Congress Told SEC Documents Were Destroyed A staff member at the Securities and Exchange Commission has complained to Congress that thousands of investigative documents have been destroyed by the agency, including some relating to huge investment banks. But an SEC spokesman says there's nothing wrong with how it handled internal records.
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SEC Documents Destroyed, Employee Tells Congress

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SEC Documents Destroyed, Employee Tells Congress

SEC Documents Destroyed, Employee Tells Congress

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MELISSA BLOCK, Host:

Yet another story about financial regulators is turning heads today. A staff member at the Securities and Exchange Commission has complained to Congress that thousands of investigative documents were destroyed by the agency. The whistleblower says some of those missing papers relate to huge investment banks and their role in the 2008 mortgage crisis. NPR's Carrie Johnson has that story.

CARRIE JOHNSON: Long-time SEC staffer Darcy Flynn is asking Congress to protect him from retaliation after blowing the whistle on document destruction that he says stretches back for 20 years. Some of the missing files involve early stage inquiries the agency made into the workings of Goldman Sachs, Bank of America and Lehman Brothers.

GARY AGUIRRE: The same big banks that delivered us the 2008 financial crisis.

JOHNSON: That's Gary Aguirre. He's a lawyer in San Diego who brought Flynn's allegations to the attention of Congress. Aguirre is a former SEC whistleblower himself. And he is one of many people who are calling for more accountability on Wall Street and for more action from the SEC.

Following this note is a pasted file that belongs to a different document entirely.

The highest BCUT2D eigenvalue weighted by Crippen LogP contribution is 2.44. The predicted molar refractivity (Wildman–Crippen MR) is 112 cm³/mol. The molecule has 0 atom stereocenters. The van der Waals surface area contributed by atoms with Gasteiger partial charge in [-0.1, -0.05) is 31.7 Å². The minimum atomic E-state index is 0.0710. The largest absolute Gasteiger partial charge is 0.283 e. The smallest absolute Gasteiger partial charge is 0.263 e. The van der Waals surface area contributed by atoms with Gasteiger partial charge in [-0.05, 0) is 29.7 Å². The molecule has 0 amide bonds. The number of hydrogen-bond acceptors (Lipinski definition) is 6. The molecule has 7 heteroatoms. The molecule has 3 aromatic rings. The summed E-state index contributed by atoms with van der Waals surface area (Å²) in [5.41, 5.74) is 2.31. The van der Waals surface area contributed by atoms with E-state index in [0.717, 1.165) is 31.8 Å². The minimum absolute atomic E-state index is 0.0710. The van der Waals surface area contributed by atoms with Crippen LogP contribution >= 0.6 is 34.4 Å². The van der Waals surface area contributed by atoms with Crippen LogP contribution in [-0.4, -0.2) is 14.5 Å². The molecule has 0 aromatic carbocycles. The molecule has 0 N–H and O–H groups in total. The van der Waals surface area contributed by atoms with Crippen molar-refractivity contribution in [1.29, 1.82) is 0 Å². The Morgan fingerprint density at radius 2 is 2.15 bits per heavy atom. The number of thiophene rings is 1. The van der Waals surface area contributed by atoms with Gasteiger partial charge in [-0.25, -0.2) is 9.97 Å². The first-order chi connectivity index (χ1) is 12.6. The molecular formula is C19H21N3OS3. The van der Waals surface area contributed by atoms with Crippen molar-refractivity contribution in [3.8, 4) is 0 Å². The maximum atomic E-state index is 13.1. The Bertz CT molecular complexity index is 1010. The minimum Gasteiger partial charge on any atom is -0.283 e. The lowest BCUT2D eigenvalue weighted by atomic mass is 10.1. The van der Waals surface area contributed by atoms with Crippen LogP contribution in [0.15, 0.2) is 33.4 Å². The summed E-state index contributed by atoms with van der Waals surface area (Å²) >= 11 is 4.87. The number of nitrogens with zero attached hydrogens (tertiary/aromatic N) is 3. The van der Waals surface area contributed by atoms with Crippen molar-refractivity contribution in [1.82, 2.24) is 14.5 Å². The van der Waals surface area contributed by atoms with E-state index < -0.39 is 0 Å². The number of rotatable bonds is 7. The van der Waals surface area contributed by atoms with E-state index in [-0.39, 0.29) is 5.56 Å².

AGUIRRE: I just think that when you've destroyed 9,000 files of investigations, it makes sweeping under the table a lot easier.

JOHNSON: Iowa Republican Senator Charles Grassley for one is paying attention. Grassley wrote to SEC leaders about the allegations first reported Wednesday by Rolling Stone magazine. Grassley says he wants more information from the agency.

CHARLES GRASSLEY: We know that Bernie Madoff - that there were several allegations against him that were never followed up on by the SEC. So basically, I just want to know that the SEC is doing its job to protect middle class 401(k)s and other investments.

JOHNSON: An SEC spokesman says in a written statement that there's nothing wrong with how the agency handled internal documents. The spokesman says, quote, "there is no requirement that every document that comes into an agency's possession in the course of its work must be retained." And that view is getting some support from outside analysts who follow the SEC.

JAY BROWN: My initial take on this is it's a tempest in a teapot.

JOHNSON: That's University of Denver law professor Jay Brown.

BROWN: What appears to be going on here is the SEC would look at a matter, decide not to bring the case and largely purge the file of documents.

JOHNSON: The kind of documents that might include newspaper articles or anonymous tips, anything that might have prompted the agency to start a file called an MUI, for matter under inquiry. Jacob Frenkel is a securities lawyer in Washington.

JACOB FRENKEL: A MUI is nothing more than someone has called in with a complaint or some staff person has made a decision that there is something to at least look at, at the most preliminary level.

JOHNSON: Frenkel says there's no allegation the SEC tossed sensitive documents from banks it got under subpoena in high-profile cases that investors and lawmakers care about. So the debate boils down to this: What does an investigative record mean to Congress and the courts? Under the law, those investigative records must be kept for 25 years. But federal officials say no judge has ruled that papers related to early-stage SEC inquiries are investigative records. The SEC's inspector general says he's conducting a thorough investigation into the allegations, and he tells NPR he'll issue a report by the end of September. Carrie Johnson, NPR News, Washington.

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